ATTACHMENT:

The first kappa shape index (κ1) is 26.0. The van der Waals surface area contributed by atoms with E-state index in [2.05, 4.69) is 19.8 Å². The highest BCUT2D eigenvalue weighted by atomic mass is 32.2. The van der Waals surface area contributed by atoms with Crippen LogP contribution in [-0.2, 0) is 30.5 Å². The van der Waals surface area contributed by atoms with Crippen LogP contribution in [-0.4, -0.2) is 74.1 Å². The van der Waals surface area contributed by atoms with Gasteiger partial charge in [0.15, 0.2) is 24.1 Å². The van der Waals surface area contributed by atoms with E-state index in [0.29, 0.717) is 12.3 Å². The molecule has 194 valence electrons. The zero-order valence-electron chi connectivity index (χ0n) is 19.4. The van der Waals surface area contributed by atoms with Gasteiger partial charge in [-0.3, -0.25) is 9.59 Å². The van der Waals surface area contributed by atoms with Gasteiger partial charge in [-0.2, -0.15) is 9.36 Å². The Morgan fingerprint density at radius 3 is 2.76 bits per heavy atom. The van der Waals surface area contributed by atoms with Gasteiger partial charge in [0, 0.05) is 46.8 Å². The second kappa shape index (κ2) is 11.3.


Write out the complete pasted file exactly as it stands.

The first kappa shape index (κ1) is 26.0. The van der Waals surface area contributed by atoms with E-state index in [2.05, 4.69) is 19.8 Å². The highest BCUT2D eigenvalue weighted by atomic mass is 32.2. The van der Waals surface area contributed by atoms with Crippen LogP contribution in [-0.2, 0) is 30.5 Å². The van der Waals surface area contributed by atoms with Crippen LogP contribution in [-0.4, -0.2) is 74.1 Å². The van der Waals surface area contributed by atoms with Gasteiger partial charge in [0.15, 0.2) is 24.1 Å². The van der Waals surface area contributed by atoms with E-state index in [0.29, 0.717) is 12.3 Å². The molecule has 194 valence electrons. The zero-order valence-electron chi connectivity index (χ0n) is 19.4. The van der Waals surface area contributed by atoms with Gasteiger partial charge in [-0.3, -0.25) is 9.59 Å². The van der Waals surface area contributed by atoms with Gasteiger partial charge in [-0.2, -0.15) is 9.36 Å². The Morgan fingerprint density at radius 3 is 2.76 bits per heavy atom. The van der Waals surface area contributed by atoms with Gasteiger partial charge in [0, 0.05) is 46.8 Å². The second kappa shape index (κ2) is 11.3.